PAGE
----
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Louisiana Rep. Abraham on early expectation for Trump administration

U.S. Capitol
Crafting of the 2018 farm bill a key concern

When Donald Trump takes the oath of office in a few days, his pick for Secretary of Agriculture may still be a mystery.

Any news on who might be the next Secretary of Agriculture?

“No, we’re hearing what you are,” says Louisiana Rep. Ralph Abraham, a farmer and physician representing the state’s Fifth Congressional District. “He’s surprised us with some of his picks so he may surprise us and select someone we’ve not heard of before.

“If you call Texas ‘the South,’ there’s a possibility Sid Miller, a farmer and the state ag commissioner, might be named.

“You know who’d make a great secretary? (Louisiana Agriculture Commissioner) Mike Strain is a bastion of knowledge and passion. I’d love to see him in that position. He’d be phenomenal heading the USDA. What an ambassador he’d be for agriculture.”

2018 farm bill

In the lead-up to the writing of the next farm bill, Midwest lawmakers – largely led by Iowa Sen. Charles Grassley – have been touting, once again, a package heavily weighted towards crop insurance. Abraham, who has a seat on the House Agriculture Committee, says “We’re concerned. We’re already in the process – and started at the end of last year – (of writing new legislation). I was talking to (House Agriculture Committee chairman Texas Rep. Mike) Conway yesterday about the 2018 farm bill. He’s saying we must start looking very quickly at what we’ll put in there. 

“Trump will have us busy for the first two or three months of his administration with Obamacare, tax reform, immigration – the headlines we all read. But the farm bill is probably as important as any of those things. We must ensure our farmers can survive economically. And they’re not only part of our national economic security but also our national food security. The 2018 farm bill is a big deal.”

As a farmer himself, “I understand how difficult it is in today’s economic world to make a crop. One thing that will help everyone with stock in the agricultural community: many insane EPA rules will go away. Waterways of the U.S., the clean power plan, these types of impossible rules our farmers and ranchers are working under will be scuttled very quickly.”

What’s needed in the farm bill for the South?

“I’m hearing from farmers in most every meeting I hold in my district. The farm bill is a big topic of discussion.

“With the March and August flooding (last year), a hot item front and center is crop insurance protection. In the 2018 farm bill there has to be some mechanism to allow more flexibility with our planting and growing season. With the flooding last March, we got into an issue close to my home where farmers couldn’t get crops in the ground soon enough and that impacted the crop insurance.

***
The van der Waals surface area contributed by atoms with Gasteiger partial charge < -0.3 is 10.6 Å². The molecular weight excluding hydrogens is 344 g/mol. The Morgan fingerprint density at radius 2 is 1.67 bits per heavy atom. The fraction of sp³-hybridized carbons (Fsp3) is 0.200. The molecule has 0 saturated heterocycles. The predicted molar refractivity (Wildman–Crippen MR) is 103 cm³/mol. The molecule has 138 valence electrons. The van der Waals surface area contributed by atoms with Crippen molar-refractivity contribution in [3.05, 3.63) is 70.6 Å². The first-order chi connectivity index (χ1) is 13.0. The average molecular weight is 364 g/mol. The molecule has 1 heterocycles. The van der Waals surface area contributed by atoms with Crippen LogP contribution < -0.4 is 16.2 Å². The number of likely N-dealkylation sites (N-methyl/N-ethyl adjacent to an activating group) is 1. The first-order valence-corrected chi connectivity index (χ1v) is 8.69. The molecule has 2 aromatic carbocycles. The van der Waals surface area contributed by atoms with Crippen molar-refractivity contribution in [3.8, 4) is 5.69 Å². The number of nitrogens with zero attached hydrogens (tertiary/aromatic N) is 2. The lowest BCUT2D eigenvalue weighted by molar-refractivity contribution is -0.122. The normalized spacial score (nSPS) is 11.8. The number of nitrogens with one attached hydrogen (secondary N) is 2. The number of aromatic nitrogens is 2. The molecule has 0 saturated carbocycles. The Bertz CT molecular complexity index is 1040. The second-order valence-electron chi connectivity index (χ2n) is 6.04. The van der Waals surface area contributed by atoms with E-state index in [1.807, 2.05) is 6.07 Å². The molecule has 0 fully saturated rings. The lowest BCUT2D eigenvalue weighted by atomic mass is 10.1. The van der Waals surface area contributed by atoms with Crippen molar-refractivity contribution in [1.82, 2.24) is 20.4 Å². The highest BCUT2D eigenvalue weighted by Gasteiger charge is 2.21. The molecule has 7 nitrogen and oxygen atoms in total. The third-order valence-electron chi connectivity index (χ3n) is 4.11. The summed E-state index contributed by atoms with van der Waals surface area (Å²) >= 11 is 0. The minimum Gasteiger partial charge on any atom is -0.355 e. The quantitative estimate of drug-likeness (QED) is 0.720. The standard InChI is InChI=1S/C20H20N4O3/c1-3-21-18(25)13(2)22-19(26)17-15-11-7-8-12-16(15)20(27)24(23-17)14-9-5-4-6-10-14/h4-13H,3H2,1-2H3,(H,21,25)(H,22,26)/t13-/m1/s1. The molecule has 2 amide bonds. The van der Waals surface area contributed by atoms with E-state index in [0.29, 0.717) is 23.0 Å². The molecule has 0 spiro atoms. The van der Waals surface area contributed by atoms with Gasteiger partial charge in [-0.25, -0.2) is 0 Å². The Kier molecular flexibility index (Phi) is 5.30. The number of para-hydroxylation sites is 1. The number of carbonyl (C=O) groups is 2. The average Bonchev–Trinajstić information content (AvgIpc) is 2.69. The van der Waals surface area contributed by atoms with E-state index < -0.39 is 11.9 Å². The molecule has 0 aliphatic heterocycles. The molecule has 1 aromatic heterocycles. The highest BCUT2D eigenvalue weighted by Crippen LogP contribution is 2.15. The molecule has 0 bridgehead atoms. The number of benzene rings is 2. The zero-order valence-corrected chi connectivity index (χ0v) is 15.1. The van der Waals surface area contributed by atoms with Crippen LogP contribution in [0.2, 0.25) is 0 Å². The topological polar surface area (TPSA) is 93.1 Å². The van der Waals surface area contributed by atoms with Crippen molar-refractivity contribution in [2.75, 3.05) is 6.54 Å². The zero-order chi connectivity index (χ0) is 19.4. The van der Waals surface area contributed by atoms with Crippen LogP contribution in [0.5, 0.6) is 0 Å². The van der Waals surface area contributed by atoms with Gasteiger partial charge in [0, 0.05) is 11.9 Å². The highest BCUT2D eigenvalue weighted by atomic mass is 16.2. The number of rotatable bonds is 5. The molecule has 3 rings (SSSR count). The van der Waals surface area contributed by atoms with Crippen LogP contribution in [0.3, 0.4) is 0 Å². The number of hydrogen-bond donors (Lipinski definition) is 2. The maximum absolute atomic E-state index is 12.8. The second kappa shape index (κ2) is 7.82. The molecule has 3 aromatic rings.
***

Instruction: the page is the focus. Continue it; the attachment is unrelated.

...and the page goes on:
“These are things I’ll bring to forefront when we sit down and start hammering out the details of the next farm bill.”

Trade deals

What about agriculture and Trump’s promise to either scuttle or rewrite trade deals?

“We must have trade (between nations) – that’s just a fact. Every country the United States has a trade deal with we have a surplus. Trade deals are critical not just on the agricultural front but on the manufacturing front, the military front. So, make no mistake, we have to deal.

“I do agree with Trump that there can certainly be better deals made. We’ll see quickly, I think, where we’ll go with those. I think he’ll appoint good people and I like all his cabinet picks heretofore.”

Cormorant depredation

On January 9, Arkansas Rep. Rick Crawford introduced the Safeguard Aquaculture Farmers Act. Aimed to help producers deal with cormorant depredation, H.R. 368 has been signed by every Arkansas Congressman.

“When these birds descend on a pond, they can really decimate it,” said Crawford in a statement to Delta Farm Press. “Non-lethal methods alone often aren’t enough to prevent the birds from causing serious economic losses for the industry. To get southern fish farmers the help they need, we’ve put this on the front burner: it needs to be passed quickly.”

Abraham is all for the legislation. “Our aquaculture sector, like any farmer, has to be assured they can make a dollar. They want to feed their families like everyone else.”

Cuba and labor

Have the prospects for opening trade with Cuba chilled with the Trump administration coming in?

“I think Trump has put a bit of a damper on it,” says Abraham. “But I can tell you I’ll keep pushing very hard to trade with Cuba. For Louisiana, it will be a big, big deal – hundreds of millions of dollars, if not north of a billion dollars. Cuba imports about 85 to 90 percent of its food. I want Louisiana products to be the first through the gates. We’ve got the ports to do it.

“I plan to go back to Cuba in the spring. We’re actually working on setting up a time right now.”

What about striking the correct balance between immigration reform and the need for farm labor?

“We’ve got to have the labor and we’ve already discussed that with President-elect Trump. I’m all for immigration reform and for building the wall – the things he campaigned on.

“However, I’m also for having H2-A and H2-B (visas) to get the crawfish and our crops in. There are a lot of jobs that, unfortunately, Americans don’t seem to want to do.

“Trump understands that and I think you’ll see a positive move on that side. The President-elect has said he wants to deport the criminal aliens and go from there.”

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